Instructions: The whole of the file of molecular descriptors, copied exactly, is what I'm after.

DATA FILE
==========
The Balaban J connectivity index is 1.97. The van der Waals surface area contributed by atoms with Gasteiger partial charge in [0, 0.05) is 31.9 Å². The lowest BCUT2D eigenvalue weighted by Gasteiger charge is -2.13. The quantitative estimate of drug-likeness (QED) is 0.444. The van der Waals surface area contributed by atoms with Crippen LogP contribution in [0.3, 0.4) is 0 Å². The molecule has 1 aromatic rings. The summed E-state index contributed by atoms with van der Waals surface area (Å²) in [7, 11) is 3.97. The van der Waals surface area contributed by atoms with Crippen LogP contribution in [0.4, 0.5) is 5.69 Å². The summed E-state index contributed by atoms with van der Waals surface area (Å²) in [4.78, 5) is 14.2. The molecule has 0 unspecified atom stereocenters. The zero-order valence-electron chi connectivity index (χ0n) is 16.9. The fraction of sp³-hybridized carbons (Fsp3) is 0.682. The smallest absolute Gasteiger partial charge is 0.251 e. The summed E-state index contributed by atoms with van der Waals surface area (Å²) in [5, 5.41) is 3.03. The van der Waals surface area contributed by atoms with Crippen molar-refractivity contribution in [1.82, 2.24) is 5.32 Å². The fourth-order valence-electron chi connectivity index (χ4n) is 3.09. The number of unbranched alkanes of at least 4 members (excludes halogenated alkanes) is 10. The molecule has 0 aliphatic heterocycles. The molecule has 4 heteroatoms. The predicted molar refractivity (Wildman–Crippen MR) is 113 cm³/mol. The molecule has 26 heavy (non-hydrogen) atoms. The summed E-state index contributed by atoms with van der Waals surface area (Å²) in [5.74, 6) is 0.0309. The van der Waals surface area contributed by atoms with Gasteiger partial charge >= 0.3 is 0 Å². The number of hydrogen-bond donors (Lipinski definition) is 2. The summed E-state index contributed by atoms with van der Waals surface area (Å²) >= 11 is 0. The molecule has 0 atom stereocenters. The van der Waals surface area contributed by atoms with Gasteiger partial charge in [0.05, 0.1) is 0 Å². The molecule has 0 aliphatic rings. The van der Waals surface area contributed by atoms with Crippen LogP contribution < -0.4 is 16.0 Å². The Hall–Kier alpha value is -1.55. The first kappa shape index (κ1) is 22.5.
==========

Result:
The Balaban J connectivity index is 1.97. The van der Waals surface area contributed by atoms with Gasteiger partial charge in [0, 0.05) is 31.9 Å². The lowest BCUT2D eigenvalue weighted by Gasteiger charge is -2.13. The quantitative estimate of drug-likeness (QED) is 0.444. The van der Waals surface area contributed by atoms with Crippen LogP contribution in [0.3, 0.4) is 0 Å². The molecule has 1 aromatic rings. The summed E-state index contributed by atoms with van der Waals surface area (Å²) in [7, 11) is 3.97. The van der Waals surface area contributed by atoms with Crippen LogP contribution in [0.4, 0.5) is 5.69 Å². The summed E-state index contributed by atoms with van der Waals surface area (Å²) in [4.78, 5) is 14.2. The molecule has 0 unspecified atom stereocenters. The zero-order valence-electron chi connectivity index (χ0n) is 16.9. The fraction of sp³-hybridized carbons (Fsp3) is 0.682. The smallest absolute Gasteiger partial charge is 0.251 e. The summed E-state index contributed by atoms with van der Waals surface area (Å²) in [5, 5.41) is 3.03. The van der Waals surface area contributed by atoms with Crippen molar-refractivity contribution in [1.82, 2.24) is 5.32 Å². The fourth-order valence-electron chi connectivity index (χ4n) is 3.09. The number of unbranched alkanes of at least 4 members (excludes halogenated alkanes) is 10. The molecule has 0 aliphatic heterocycles. The molecule has 4 heteroatoms. The predicted molar refractivity (Wildman–Crippen MR) is 113 cm³/mol. The molecule has 26 heavy (non-hydrogen) atoms. The summed E-state index contributed by atoms with van der Waals surface area (Å²) in [5.74, 6) is 0.0309. The van der Waals surface area contributed by atoms with Gasteiger partial charge >= 0.3 is 0 Å². The number of hydrogen-bond donors (Lipinski definition) is 2. The summed E-state index contributed by atoms with van der Waals surface area (Å²) >= 11 is 0. The molecule has 0 atom stereocenters. The van der Waals surface area contributed by atoms with Gasteiger partial charge in [0.05, 0.1) is 0 Å². The molecule has 0 aliphatic rings. The van der Waals surface area contributed by atoms with Crippen LogP contribution < -0.4 is 16.0 Å². The Hall–Kier alpha value is -1.55. The first kappa shape index (κ1) is 22.5.